Table of Contents

Public Sector Leadership

Public Sector Leadership

International Challenges and Perspectives

Edited by Jeffrey A. Raffel, Peter Leisink and Anthony E. Middlebrooks

The authors of this book define the issues facing public authorities and organizations in a range of developed nations as they address the challenges of the 21st century. They examine an array of ways leaders across these nations are addressing these challenges. The result is a comprehensive analysis of ways to improve leadership in the public sector and of the role of political and administrative leaders in shaping the future of the public sector. The overriding question addressed by this volume is how public leadership across the globe addresses new challenges (e.g., security, financial, demographic), new expectations of leaders (e.g., New Public Management, multi-sector service provision), and what leadership means in the new public sector.

Chapter 16: Leadership, Administrative Evil and the Ethics of Incompetence: The Failed Response to Hurricane Katrina

Guy B. Adams and Danny L. Balfour

Subjects: business and management, organisation studies, public management, politics and public policy, leadership, public administration and management, public policy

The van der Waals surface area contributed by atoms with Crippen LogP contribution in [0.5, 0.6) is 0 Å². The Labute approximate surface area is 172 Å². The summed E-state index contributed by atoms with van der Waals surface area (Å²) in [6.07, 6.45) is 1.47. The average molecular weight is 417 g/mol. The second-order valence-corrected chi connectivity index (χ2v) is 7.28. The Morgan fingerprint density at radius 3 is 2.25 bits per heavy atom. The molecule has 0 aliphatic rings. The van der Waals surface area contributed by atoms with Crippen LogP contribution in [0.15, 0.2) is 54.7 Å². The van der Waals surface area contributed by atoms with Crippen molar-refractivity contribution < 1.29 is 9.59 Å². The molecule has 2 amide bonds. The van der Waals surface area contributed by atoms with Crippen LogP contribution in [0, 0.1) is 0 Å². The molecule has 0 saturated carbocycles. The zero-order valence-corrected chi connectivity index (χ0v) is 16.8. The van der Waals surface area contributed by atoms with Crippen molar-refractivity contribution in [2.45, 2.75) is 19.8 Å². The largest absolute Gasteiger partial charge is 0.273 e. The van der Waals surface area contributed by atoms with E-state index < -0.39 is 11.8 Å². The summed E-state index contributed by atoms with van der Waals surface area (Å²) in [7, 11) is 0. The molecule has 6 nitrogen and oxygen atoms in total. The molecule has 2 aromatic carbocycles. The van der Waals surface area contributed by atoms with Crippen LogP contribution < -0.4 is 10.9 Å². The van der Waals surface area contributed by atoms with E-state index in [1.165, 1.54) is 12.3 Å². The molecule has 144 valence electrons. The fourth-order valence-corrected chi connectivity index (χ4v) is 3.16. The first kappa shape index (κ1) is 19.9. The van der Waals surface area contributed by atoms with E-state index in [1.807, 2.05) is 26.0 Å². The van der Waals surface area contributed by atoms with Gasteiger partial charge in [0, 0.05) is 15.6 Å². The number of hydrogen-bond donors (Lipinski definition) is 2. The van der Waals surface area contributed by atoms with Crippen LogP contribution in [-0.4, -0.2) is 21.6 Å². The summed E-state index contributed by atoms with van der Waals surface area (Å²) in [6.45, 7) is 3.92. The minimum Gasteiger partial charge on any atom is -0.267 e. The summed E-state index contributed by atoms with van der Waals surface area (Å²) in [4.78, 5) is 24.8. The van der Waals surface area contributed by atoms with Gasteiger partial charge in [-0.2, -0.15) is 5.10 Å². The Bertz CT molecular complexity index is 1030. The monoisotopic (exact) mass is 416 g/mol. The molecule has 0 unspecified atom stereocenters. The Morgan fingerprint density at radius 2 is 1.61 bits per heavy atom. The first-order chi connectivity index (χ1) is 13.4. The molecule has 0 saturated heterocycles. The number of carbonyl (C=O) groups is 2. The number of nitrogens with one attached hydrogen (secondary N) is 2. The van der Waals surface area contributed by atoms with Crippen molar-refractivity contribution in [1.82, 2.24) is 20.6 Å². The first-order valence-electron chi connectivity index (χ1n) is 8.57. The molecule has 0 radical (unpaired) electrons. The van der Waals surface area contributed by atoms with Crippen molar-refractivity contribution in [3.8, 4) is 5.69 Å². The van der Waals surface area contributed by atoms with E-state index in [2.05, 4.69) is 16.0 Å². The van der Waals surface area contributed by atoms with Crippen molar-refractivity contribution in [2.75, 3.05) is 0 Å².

Guy B. Adams and Danny L. Balfour [Hurricane Katrina] . . . is a public administration case study in failure of gigantic proportions. (Ink 2006, p. 800) In pre-modern times natural disasters were believed to be acts of divine retribution, punishments for moral failure and disobedience. Science and technical rationality have banished such beliefs to the margins of modern society. Nevertheless a natural disaster can lay bare the underbelly of society and become a moral debacle in the absence of competent and ethical leadership. The disastrous response to Hurricane Katrina, and subsequent revelations of the shoddy construction of levees around New Orleans, led us to consider the problem of leadership in terms of the following questions. Are acts of incompetence unethical? And do they fit within the definition of administrative evil, where one behaves according to expectations from an organizational or policy perspective and yet participates in a moral failure that results in harm to people? More broadly what is the relationship between incompetence and ethical behavior for leaders? To what extent do ethical failures underlie, or exacerbate, acts of administrative incompetence? These are important questions because, as our case study illustrates, the combination of ethical failure and incompetence appears to greatly increase the likelihood of leadership failures. In addressing these questions we first provide characterizations of evil and administrative evil, and then explain the role of technical rationality as an enabler of administrative evil. Briefly we take note of the touchstone of administrative evil, the Holocaust of World War II. Next we...

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